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Everest gear discussion
Everest is as real as it gets. You need a lot of gear, plan it very carefully and remember that you have to carry your personal equipment on the mountain. You can now buy some of the expensive/hard to find items in Kathmandu. This page is written specifically for Everest from the Tibet side.
What you are planning for
Basically you should plan with 5 specific climates/functions in mind:
+ 7000m and above
+ normal variable mountaineering conditions
+ intensely hot mountaineering conditions
+ base camp and ABC living
+ travel to the mountain
Obviously much of your gear will fulfill multiple roles.
Conditions en route to the summit vary tremendously from day to day and year to year. You have to be prepared for the worst. It is essential to be fully insulated with down all over and to be fully wind-protected. With so little oxygen in the air you have trouble keeping warm, even while exercising. It is normal for a midnight start, and 8300m nights can be rather chilly to say the least.
+ Primaloft mittens
The best are the top of the range mitts from OR (Outdoor Research), their Alti Mitts or Black Diamond, eg Mercury Mitts, and all are normally available in Kathmandu. They will be closer fitting and less bulky than down mitts (such as the Rab ones) but just as warm. Ensure they have a system for looping around your wrist or can be attached to your down suit. Cheap bulky down mittens (good spares) are easily purchased in Kathmandu.
+ Down suit
You normally use a down suit from Camp 2/7000m to the summit, but nowhere else on the mountain unless conditions are particularly bad.
Underneath it is normal to wear a mid-weight
thermal top next to the skin, a stretch fleece (sleeveless) body suit over that
and then an expedition weight thermal or 100 weight fleece over that.
+ Ski goggles
Clear goggles are very useful for Everest, to protect your eyes from the wind on that midnight start, and darker goggles can be useful climbing above North Col.
+ water bottles and/or hydration system
You need to plan a system to keep in your down suit
specifically for the summit attempt. If you have a system with tubes you MUST keep the tubes
under your suit the whole time, only digging them out to drink, otherwise
they will freeze, insulated tubes or not. Perhaps the safest system is 2x 0.5
litre (16oz) Nalgene bottles; they fit into chest pockets easily and are not as
bulky and heavy as 1 litre bottles (because you are not carrying as much water,
of course). These bottles are usually available in Kathmandu but bring from home
if you are able to buy at home.
You need the warmest boots available. Generally the best are the Millet Everest (red and black in colour) but the Lowe top of the range boots also look good. Thinsulate inner boots are NOT suitable, they can get wet. Please do discuss, boots are one of the most critical items.
These Millet Everest boots, are usually available in Kathmandu for around ~US$500 used, or ~US$700 new. They are surprisingly light and extremely warm but initially feel a bit clumsy. In fact since you spend a lot of time walk-climbing, they work really well, are really comfortable for that. It is normal to use them above ABC. The boots should fit well but not tight as your feet can swell at altitude. Don't get boots two sizes too big.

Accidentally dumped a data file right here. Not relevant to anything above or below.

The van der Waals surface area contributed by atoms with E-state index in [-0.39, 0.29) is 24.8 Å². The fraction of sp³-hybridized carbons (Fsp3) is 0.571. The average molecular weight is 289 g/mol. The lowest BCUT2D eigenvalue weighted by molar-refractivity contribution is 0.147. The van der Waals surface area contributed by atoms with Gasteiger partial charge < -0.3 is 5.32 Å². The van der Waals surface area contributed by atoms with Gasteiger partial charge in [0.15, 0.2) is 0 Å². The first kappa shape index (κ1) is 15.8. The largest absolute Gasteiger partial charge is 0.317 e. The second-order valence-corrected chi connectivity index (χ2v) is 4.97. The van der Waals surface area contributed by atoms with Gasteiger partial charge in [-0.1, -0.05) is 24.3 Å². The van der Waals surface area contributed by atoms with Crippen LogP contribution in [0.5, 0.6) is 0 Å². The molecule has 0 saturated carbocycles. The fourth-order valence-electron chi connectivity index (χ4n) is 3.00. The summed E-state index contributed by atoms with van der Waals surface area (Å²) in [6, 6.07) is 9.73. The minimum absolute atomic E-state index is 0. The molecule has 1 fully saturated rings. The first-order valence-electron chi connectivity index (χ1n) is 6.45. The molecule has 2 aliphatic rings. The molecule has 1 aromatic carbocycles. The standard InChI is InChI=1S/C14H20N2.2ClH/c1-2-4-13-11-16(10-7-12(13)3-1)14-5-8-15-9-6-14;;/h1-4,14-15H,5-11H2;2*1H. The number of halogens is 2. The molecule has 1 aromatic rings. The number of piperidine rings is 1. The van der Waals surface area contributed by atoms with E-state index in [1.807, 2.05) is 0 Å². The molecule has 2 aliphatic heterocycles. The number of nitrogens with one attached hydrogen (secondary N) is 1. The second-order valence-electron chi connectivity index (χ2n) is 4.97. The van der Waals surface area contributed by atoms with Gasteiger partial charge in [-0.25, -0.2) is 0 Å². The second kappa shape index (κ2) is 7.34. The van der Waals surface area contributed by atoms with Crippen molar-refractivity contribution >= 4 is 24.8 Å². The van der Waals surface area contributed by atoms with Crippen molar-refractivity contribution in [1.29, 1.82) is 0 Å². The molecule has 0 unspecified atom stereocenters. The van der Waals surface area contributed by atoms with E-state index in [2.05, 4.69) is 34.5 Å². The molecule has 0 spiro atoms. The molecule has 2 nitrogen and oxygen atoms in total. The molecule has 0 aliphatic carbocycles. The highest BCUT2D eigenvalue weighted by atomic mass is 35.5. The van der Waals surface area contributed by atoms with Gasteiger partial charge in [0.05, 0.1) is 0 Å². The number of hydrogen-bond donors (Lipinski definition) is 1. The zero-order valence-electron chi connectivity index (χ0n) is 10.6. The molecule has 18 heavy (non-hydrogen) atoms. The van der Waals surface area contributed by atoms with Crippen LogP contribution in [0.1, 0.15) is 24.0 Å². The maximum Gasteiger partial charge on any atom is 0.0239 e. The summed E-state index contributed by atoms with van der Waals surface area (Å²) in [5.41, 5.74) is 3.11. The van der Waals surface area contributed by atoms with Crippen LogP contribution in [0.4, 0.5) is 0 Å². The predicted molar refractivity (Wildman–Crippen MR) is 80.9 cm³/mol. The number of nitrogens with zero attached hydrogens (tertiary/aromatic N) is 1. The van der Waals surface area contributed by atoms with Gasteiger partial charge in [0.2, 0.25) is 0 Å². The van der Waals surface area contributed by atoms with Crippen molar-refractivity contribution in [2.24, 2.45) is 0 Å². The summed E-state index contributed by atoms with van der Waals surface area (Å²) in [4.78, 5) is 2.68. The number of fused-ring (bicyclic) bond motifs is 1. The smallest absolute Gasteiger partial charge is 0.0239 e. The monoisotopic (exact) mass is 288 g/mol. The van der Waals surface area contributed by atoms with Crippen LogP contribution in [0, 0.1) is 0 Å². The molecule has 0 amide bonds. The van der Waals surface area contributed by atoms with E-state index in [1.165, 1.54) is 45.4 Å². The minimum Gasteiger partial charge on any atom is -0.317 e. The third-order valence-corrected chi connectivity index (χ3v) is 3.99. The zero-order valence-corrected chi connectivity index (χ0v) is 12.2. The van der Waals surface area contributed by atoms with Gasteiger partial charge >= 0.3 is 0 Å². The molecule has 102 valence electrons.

ENSURE YOUR CRAMPONS FIT whichever system you are using. Grivel G12's and the latest Petzl's with the plastic strap system for heel and toe fit big boots well and are simple to put on.
2x brand new thick socks for the summit attempt, these should be mainly wool. One pair for using, one for backup. I don't recommend liner socks but if you do prefer them then Merino wool seem best.
+ Foot warmers
There are more and more solutions to help keep your feet warm. It is unusual to get frostbite in Millet Everest boots but you feet definitely get very cold. The electric systems seem a hassle but are probably the most effective, see Explorers Web. I have used chemical warmers (see Wikipedia) and have had hit and miss results. Sometimes they have activated, other times not.
+ Summit day pack
This should be very light but capable of carrying nearly 8 kgs of oxygen, eg Mountain Hardwear Scrambler - or use your big pack.
General all weather mountaineering gear
ABC-North Col (7000m): when there's no wind and the sun is shining a thermal top is enough, backed up by a fleece or light down jacket for rest stops. When the wind picks up or the sun goes the temperature drops dramatically, have plenty of insulation handy.
For the head
high quality glacier glasses and cheapie spare glasses, good sun hat, warm hat that fully covers your ears, neck gaiter, thick balaclava and very thin balaclava. You will be able to change to exactly what suit.
Face mask, breath warmer - cold air coughs can become debilitating and investing in some sort of face mask is essential. A buff and either a thin balaclava or balaclava with mesh for the mouth is the minimum but there are better products such as the Psolar range, the BX Balaclava or the more versatile Psolar LX Lightweight Facemask.
For the hands
brand new liner gloves, brand new fleece gloves/windstopper gloves eg Black Diamond Windweight, and perhaps some mittens or gloves that are in between the warmest Primaloft mitts and windstopper gloves. Gloves with leather palms for rope handling are better than simple liner gloves unless you have both.
+ collapsible trekking poles, eg the Black Diamond range (some people prefer to use only one; that is OK)
+ light ice axe. There are a couple of steep sections, both ice and rock, but it is better to go light than technical.
+ strong crampons with anti-balling plates. Aluminum crampons are only able to be used between ABC and North Col.
+ light harness (Black Diamond Couloir is good, but there are others), jumar, belay device (ATC, figure of 8 etc, what ever you are familiar with and can be used in 'no brain' mode)